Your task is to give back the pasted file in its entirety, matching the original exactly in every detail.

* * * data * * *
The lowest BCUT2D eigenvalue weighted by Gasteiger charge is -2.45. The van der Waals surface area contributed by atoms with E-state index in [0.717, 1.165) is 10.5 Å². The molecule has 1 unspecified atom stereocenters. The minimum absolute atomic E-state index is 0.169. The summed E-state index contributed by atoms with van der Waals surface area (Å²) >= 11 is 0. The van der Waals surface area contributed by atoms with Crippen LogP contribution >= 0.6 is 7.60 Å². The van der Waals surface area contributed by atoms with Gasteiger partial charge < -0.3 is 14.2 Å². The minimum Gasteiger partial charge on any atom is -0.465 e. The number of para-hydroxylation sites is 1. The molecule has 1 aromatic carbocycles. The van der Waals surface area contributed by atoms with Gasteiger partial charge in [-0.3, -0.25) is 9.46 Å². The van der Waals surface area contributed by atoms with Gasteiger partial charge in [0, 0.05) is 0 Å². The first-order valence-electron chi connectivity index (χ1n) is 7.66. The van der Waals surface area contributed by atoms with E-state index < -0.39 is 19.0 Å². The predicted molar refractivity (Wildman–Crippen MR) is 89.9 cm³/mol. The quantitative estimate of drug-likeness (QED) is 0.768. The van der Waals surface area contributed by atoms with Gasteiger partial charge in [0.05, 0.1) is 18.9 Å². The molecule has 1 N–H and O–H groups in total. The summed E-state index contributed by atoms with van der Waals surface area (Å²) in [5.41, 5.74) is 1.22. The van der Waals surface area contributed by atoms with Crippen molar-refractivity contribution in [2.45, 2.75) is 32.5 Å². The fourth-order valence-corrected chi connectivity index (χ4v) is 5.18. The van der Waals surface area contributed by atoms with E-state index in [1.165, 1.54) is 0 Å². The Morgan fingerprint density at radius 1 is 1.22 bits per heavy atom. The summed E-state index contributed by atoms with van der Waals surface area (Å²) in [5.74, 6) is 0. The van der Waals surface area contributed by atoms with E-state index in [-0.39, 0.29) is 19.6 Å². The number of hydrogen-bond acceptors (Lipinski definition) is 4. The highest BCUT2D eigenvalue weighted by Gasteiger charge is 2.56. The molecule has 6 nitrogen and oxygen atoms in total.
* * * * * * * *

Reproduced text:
The lowest BCUT2D eigenvalue weighted by Gasteiger charge is -2.45. The van der Waals surface area contributed by atoms with E-state index in [0.717, 1.165) is 10.5 Å². The molecule has 1 unspecified atom stereocenters. The minimum absolute atomic E-state index is 0.169. The summed E-state index contributed by atoms with van der Waals surface area (Å²) >= 11 is 0. The van der Waals surface area contributed by atoms with Crippen LogP contribution >= 0.6 is 7.60 Å². The van der Waals surface area contributed by atoms with Gasteiger partial charge < -0.3 is 14.2 Å². The minimum Gasteiger partial charge on any atom is -0.465 e. The number of para-hydroxylation sites is 1. The molecule has 1 aromatic carbocycles. The van der Waals surface area contributed by atoms with Gasteiger partial charge in [-0.3, -0.25) is 9.46 Å². The van der Waals surface area contributed by atoms with Gasteiger partial charge in [0, 0.05) is 0 Å². The first-order valence-electron chi connectivity index (χ1n) is 7.66. The van der Waals surface area contributed by atoms with E-state index < -0.39 is 19.0 Å². The predicted molar refractivity (Wildman–Crippen MR) is 89.9 cm³/mol. The quantitative estimate of drug-likeness (QED) is 0.768. The van der Waals surface area contributed by atoms with Gasteiger partial charge in [0.05, 0.1) is 18.9 Å². The molecule has 1 N–H and O–H groups in total. The summed E-state index contributed by atoms with van der Waals surface area (Å²) in [5.41, 5.74) is 1.22. The van der Waals surface area contributed by atoms with Crippen molar-refractivity contribution in [2.45, 2.75) is 32.5 Å². The fourth-order valence-corrected chi connectivity index (χ4v) is 5.18. The van der Waals surface area contributed by atoms with E-state index in [1.165, 1.54) is 0 Å². The Morgan fingerprint density at radius 1 is 1.22 bits per heavy atom. The summed E-state index contributed by atoms with van der Waals surface area (Å²) in [5.74, 6) is 0. The van der Waals surface area contributed by atoms with E-state index in [-0.39, 0.29) is 19.6 Å². The number of hydrogen-bond acceptors (Lipinski definition) is 4. The highest BCUT2D eigenvalue weighted by Gasteiger charge is 2.56. The molecule has 6 nitrogen and oxygen atoms in total.